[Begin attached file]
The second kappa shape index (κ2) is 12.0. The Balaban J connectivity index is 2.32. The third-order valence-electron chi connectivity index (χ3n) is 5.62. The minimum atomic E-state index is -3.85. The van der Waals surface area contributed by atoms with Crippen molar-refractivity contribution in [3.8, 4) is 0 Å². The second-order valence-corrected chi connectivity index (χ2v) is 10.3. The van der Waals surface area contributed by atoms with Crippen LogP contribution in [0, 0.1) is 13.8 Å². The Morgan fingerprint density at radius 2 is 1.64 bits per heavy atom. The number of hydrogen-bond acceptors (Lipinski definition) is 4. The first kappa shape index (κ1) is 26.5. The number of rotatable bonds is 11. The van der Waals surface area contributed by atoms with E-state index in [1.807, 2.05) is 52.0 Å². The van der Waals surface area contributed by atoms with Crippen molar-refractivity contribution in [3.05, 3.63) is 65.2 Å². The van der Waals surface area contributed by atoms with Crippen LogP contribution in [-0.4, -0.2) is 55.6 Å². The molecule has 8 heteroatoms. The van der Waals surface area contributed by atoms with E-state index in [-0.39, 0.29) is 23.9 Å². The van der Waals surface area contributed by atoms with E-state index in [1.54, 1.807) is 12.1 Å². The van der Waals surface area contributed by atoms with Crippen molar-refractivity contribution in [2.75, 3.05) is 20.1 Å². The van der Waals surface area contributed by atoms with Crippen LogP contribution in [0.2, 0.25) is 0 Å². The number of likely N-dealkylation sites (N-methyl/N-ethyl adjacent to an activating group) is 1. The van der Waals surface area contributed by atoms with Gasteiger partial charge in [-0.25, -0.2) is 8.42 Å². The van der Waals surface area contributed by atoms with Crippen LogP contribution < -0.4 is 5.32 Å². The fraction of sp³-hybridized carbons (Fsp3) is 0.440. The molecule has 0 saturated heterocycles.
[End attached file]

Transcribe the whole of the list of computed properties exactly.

The second kappa shape index (κ2) is 12.0. The Balaban J connectivity index is 2.32. The third-order valence-electron chi connectivity index (χ3n) is 5.62. The minimum atomic E-state index is -3.85. The van der Waals surface area contributed by atoms with Crippen molar-refractivity contribution in [3.8, 4) is 0 Å². The second-order valence-corrected chi connectivity index (χ2v) is 10.3. The van der Waals surface area contributed by atoms with Crippen LogP contribution in [0, 0.1) is 13.8 Å². The Morgan fingerprint density at radius 2 is 1.64 bits per heavy atom. The number of hydrogen-bond acceptors (Lipinski definition) is 4. The first kappa shape index (κ1) is 26.5. The number of rotatable bonds is 11. The van der Waals surface area contributed by atoms with E-state index in [1.807, 2.05) is 52.0 Å². The van der Waals surface area contributed by atoms with Crippen molar-refractivity contribution in [3.05, 3.63) is 65.2 Å². The van der Waals surface area contributed by atoms with Crippen LogP contribution in [-0.4, -0.2) is 55.6 Å². The molecule has 8 heteroatoms. The van der Waals surface area contributed by atoms with E-state index in [-0.39, 0.29) is 23.9 Å². The van der Waals surface area contributed by atoms with E-state index in [1.54, 1.807) is 12.1 Å². The van der Waals surface area contributed by atoms with Crippen molar-refractivity contribution in [2.75, 3.05) is 20.1 Å². The van der Waals surface area contributed by atoms with Crippen LogP contribution in [0.2, 0.25) is 0 Å². The number of likely N-dealkylation sites (N-methyl/N-ethyl adjacent to an activating group) is 1. The van der Waals surface area contributed by atoms with Gasteiger partial charge in [-0.25, -0.2) is 8.42 Å². The van der Waals surface area contributed by atoms with Crippen LogP contribution < -0.4 is 5.32 Å². The fraction of sp³-hybridized carbons (Fsp3) is 0.440. The molecule has 0 saturated heterocycles.